Peter and Ellie spoke almost no English, but they understood the agent’s question. Ellie’s mind raced as she remembered reading that if you lied to an official, they would take you into a “little black room.” Peter pulled out his phone and showed the agent a picture of their infant son, Xiongxiong, who was staying with Ellie’s parents in China. “Our baby!” Peter said.
The CBP agent asked what was in their bags and how much money they were carrying. Peter told him $9,900, just under the $10,000 limit on undeclared cash. Large bundles of currency might seem suspicious under normal circumstances, but it likely saved Peter and Ellie. Whether or not they had come to the U.S. exclusively to have a baby, the money showed they could pay for medical care. The agent waved them through. Ellie fought back tears as they went to pick up their Chevy rental car.
They spent 10 enchanted days in Hawaii, remarking the whole time how civilized everything was compared to Sanya. “They’re at the same latitude, but Hawaiians are nicer,” Peter says. “Here, they don’t inflate the bill and threaten to beat you if you object.”
The honeymoon ended during the descent to the Los Angeles International Airport. It was past midnight, and the city below was dark. It seemed empty compared to the blaring lights of Shanghai or Beijing. “Is this really America’s second largest city?” Peter thought. “The downtown is just a speck.” A man from Meizhao, their birth tourism company, met them at arrivals. They pulled up to Pheasant Ridge Luxury Apartment Homes (or “Peacock Park,” as it’s called in Chinese), the complex where their hotel was based, around 2 a.m. Entering their unit, Ellie couldn’t suppress her displeasure. The white carpet was mottled, the light fixtures dim, and the dining table covered with stains.
The hours they had spent looking at photos of the complex’s “upscale amenities” — the four tennis courts, the hot tub and pools, the fitness center, the pale-stucco buildings with shaded balconies — suddenly felt like a waste. “I wouldn’t have been so disappointed” Ellie says, “if I hadn’t had such high expectations.”
I met Peter and Ellie a few weeks later at their Pheasant Ridge apartment. The surrounding town of Rowland Heights — a census-designated place of 50,000 on the outskirts of L.A. — seemed like one endless strip mall. There were signs for ginger shops, bubble-tea cafés, Hong Kong bakeries, Tak Shing Hong Market, Kowloon Realty, Chong Hing Jewelers, Old Dongbei Restaurant. The area has a sizable Taiwanese population, which helps explain why it’s the center of Chinese birth tourism in southern California, if not the whole United States. In 2013, a Los Angeles County task force found that 22 out of 28 confirmed maternity hotels in the area were in Rowland Heights. By contrast, on TripAdvisor, the town is listed as having exactly two commercial hotels.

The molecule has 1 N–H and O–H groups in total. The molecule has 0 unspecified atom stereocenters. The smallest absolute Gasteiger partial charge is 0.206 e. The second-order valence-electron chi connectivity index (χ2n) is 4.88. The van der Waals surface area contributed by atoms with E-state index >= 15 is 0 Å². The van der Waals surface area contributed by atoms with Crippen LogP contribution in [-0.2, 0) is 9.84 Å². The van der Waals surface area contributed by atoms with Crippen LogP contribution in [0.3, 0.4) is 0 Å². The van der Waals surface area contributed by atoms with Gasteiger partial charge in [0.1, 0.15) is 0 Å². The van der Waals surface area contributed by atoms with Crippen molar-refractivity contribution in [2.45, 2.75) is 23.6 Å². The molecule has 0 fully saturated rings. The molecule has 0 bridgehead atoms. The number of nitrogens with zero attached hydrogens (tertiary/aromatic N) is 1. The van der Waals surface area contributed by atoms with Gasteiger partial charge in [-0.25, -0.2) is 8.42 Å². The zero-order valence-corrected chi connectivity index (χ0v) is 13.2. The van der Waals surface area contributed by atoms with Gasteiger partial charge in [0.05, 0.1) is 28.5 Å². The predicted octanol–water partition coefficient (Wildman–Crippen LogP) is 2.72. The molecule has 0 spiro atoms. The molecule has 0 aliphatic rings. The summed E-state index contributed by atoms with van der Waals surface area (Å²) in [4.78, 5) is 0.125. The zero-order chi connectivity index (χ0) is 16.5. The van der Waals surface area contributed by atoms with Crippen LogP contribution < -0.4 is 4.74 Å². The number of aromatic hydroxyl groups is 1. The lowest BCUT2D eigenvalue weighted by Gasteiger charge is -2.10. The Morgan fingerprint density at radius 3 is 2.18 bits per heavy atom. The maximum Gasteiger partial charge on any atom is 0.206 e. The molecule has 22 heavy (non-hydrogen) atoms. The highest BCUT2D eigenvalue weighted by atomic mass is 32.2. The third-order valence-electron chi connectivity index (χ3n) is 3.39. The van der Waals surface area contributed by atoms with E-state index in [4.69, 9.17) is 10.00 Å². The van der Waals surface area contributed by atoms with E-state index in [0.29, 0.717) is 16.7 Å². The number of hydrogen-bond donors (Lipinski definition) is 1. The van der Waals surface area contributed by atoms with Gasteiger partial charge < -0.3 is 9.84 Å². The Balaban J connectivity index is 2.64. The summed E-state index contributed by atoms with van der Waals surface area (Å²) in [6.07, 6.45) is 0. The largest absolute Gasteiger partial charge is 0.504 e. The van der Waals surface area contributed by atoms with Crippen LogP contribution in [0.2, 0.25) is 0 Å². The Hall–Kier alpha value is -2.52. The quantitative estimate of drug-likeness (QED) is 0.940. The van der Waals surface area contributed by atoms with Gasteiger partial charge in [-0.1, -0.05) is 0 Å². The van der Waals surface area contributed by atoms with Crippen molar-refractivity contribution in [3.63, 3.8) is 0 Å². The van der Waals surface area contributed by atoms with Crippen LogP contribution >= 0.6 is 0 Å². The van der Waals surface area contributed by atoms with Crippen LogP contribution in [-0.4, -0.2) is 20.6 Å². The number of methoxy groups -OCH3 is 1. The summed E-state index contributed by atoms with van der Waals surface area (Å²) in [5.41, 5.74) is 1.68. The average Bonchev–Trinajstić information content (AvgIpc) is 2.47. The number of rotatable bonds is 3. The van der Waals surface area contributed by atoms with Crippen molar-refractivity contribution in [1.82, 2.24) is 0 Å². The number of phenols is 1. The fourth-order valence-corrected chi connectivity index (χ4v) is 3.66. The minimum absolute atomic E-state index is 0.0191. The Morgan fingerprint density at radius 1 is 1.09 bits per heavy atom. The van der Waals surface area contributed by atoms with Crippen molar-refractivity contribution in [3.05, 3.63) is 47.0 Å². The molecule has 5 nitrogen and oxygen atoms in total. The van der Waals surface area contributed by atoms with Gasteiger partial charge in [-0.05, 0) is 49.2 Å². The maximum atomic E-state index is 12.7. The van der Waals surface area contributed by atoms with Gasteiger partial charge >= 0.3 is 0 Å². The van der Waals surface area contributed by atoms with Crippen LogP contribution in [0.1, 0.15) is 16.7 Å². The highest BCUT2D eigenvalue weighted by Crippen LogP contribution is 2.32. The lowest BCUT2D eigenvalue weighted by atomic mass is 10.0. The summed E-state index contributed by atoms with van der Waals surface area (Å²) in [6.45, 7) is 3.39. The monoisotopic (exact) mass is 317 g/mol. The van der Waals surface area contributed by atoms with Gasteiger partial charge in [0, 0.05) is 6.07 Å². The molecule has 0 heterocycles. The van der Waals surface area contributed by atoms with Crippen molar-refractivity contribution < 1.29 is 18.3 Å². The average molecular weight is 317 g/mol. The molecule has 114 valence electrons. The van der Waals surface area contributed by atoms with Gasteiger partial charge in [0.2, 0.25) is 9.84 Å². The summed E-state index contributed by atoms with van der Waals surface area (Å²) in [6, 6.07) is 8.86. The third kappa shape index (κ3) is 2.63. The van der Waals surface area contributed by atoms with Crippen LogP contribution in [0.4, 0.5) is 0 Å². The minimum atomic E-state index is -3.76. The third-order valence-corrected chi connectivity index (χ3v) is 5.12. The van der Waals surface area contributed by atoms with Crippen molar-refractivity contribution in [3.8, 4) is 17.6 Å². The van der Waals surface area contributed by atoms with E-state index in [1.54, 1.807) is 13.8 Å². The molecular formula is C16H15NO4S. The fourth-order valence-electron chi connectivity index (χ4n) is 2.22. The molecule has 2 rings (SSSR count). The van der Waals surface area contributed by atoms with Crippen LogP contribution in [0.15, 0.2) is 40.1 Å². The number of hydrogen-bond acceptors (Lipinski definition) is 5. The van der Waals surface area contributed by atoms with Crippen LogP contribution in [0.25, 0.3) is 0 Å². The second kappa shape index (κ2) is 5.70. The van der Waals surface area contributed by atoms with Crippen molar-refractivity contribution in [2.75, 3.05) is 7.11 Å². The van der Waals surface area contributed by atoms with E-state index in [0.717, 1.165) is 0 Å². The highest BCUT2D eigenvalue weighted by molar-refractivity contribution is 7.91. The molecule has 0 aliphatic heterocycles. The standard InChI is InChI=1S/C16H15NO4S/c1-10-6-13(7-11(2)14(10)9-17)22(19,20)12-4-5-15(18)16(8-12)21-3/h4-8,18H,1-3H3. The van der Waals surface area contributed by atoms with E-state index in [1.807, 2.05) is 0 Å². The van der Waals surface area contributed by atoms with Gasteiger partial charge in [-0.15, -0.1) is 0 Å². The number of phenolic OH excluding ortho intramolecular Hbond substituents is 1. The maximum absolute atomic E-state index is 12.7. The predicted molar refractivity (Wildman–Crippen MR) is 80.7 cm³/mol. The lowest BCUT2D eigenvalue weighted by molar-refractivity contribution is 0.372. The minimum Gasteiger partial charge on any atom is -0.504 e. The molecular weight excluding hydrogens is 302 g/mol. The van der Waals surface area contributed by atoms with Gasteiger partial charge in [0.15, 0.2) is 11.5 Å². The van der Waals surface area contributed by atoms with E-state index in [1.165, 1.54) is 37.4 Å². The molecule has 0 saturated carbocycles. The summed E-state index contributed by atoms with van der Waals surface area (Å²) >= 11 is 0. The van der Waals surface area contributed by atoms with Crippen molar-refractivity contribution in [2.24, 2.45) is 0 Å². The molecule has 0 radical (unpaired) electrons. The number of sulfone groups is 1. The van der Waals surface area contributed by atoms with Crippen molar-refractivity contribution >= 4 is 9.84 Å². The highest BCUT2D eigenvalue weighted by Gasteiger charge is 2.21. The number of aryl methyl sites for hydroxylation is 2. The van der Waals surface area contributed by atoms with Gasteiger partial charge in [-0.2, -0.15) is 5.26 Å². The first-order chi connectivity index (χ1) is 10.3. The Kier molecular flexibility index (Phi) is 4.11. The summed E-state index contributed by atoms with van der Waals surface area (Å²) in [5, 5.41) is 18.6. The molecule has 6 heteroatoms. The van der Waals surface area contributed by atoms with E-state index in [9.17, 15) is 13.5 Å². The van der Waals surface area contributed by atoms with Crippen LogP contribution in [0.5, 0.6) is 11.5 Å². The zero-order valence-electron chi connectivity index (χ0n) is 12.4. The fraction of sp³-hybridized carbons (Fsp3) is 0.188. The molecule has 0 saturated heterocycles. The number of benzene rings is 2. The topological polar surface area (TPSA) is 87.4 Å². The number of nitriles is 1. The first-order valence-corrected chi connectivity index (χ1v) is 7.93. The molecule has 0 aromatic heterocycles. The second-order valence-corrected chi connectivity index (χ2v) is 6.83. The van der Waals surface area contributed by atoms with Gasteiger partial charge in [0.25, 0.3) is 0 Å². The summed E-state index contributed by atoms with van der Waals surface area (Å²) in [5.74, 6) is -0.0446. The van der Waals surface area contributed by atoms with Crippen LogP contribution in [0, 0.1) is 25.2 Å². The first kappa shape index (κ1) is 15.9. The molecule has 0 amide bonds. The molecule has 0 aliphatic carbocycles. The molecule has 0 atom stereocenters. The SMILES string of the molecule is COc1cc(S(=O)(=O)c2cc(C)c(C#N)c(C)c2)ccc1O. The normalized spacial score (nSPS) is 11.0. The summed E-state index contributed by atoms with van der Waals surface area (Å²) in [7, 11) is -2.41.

The Pheasant Ridge complex is on a four-lane road across from a mall. An American flag towers over the entrance and the driveway is lined with stars-and-stripes banners. Within the walled-in campus, dense clusters of interconnected, wood-sided buildings cover about 15 acres. During my visit, perhaps half a dozen maternity hotels operated there, but it was impossible to tell where one “hotel” began or ended. There were no signs, no visible markings. You might think it just happened to be a real estate development with a large proportion of pregnant Chinese tenants. On Yelp, where Pheasant Ridge has earned a paltry 1.5 stars, one reviewer seethed, “This place is not an apartment complex! It is a Chinese Maternity hotel!!!” (A Pheasant Ridge representative denied any knowledge of maternity hotels on its property.)
Peter answered the door in designer glasses and a blue polka-dot button down. Ellie hovered behind, cautious and very pregnant. The unit was a tidy two-bedroom with large windows, a broad white leather couch and a lacquered motel-style painting of poppies. The little kitchen was stocked with rice, soy sauce, spring onions and Häagen-Dazs ice cream bars. Peter fetched a Naked Juice from the fridge. “Can you believe this is 100 percent real?” He asked, flourishing a hand over the label.